The head of an international organization that specializes in missing persons says she is confident it can provide valuable assistance to Indigenous communities interested in searching for unmarked graves.
“We work extremely closely with communities, especially survivors, of missing person cases to build their understanding of the process,” Kathryne Bomberger, the director-general of the Netherlands-based International Commission for Missing Persons (ICMP), said.
“This will be very important with Indigenous communities in Canada – to understand what the options are. But I think we believe very firmly that the families of the missing have rights. They have rights to justice, to the truth and proper reparations.”
The organization has signed a $2 million technical agreement with the Trudeau government to solicit information and provide expertise to Indigenous communities searching for unmarked graves on the sites of former residential schools.
ICMP’s work will include a roundtable in Ottawa, a town hall meeting and 35 community engagement sessions.
Bomberger said her organization can provide expertise on a variety of levels – including exhumation of human remains and DNA analysis – depending on how an individual community wants to proceed.
Winnipeg journalist and former politician, Sheila North has signed on with ICMP to help facilitate the community engagement sessions and said she is anxious to get to work.
“It’s very important work,” North said. “I come from a family of survivors and I know the importance of doing this for our communities and our families. This is a form of justice for me. I worked on missing and murdered Indigenous women and girls’ cases and issues for many years and missing children at residential schools takes on another form of this sad reality.”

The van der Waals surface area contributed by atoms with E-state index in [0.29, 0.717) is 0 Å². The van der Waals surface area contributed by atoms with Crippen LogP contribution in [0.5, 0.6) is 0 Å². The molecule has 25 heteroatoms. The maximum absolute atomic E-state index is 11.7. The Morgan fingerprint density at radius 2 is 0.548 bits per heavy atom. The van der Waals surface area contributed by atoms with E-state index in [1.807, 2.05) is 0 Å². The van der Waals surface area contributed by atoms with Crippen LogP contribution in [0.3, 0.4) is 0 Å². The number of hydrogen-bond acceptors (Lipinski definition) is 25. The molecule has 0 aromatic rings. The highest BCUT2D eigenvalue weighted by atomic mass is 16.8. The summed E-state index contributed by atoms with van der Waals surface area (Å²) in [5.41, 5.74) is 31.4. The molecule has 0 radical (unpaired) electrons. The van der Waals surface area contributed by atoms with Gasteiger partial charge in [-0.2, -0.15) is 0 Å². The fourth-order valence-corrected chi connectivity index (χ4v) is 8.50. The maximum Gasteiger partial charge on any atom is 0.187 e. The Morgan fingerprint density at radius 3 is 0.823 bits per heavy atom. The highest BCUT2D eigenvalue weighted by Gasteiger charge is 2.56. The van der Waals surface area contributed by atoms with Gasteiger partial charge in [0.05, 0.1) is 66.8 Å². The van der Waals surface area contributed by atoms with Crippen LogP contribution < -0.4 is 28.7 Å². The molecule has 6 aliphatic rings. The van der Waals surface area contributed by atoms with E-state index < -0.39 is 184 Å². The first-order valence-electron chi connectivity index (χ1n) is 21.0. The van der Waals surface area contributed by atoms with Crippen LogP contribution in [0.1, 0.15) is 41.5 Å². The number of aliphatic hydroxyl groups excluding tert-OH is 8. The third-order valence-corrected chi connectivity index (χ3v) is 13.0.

However, Crown-Indigenous Relations’ decision to hire ICMP has not come without controversy.
Both the National Centre for Truth and Reconciliation and Special Interlocutor on Missing Children and Unmarked Graves Kimberly Murray have voiced displeasure at not being consulted on the decision.
Earlier this week, Murray told APTN’s Nation to Nation she still has a lot of questions about ICMP and the agreement it has signed with the federal government.
“When we look at the agreement, it’s completely led by Canada, by CIRNAC (Crown-Indigenous Relations and Northern Affairs Canada),” she said.
“Canada tells the ICMP who they are to engage with. Canada has the right to attend every single meeting that the ICMP holds. All the reporting of any engagement sessions goes directly to Canada – not to the survivors, not to the communities. There’s no parallel reporting out to communities and leadership.”
Cynthia Wesley-Esquimaux, the chair of the governing circle for the National Centre for Truth and Reconciliation, added she is skeptical about the government’s reasons for hiring ICMP.
“I just think they’re trying to cover their butts really,” she said “I think they’re trying to say, ‘Well you know, this is really important.’ This is not an Indigenous issue. This is about the history of this country, since its inception, as a colonial body.”
Bomberger said she is aware of some of the criticisms but is hopeful this will not affect ICMP’s work going forward.
“I hope it doesn’t impact (it) because working with the interlocutor and the Truth and Reconciliation Commission is hugely important. We need to be partners in this and that’s what we hope to be because I hope this is not a controversial issue.”
The current technical agreement says ICMP will submit a final report to the government by June 15 but Bomberger said this deadline has been extended and the report will likely be filed sometime in September.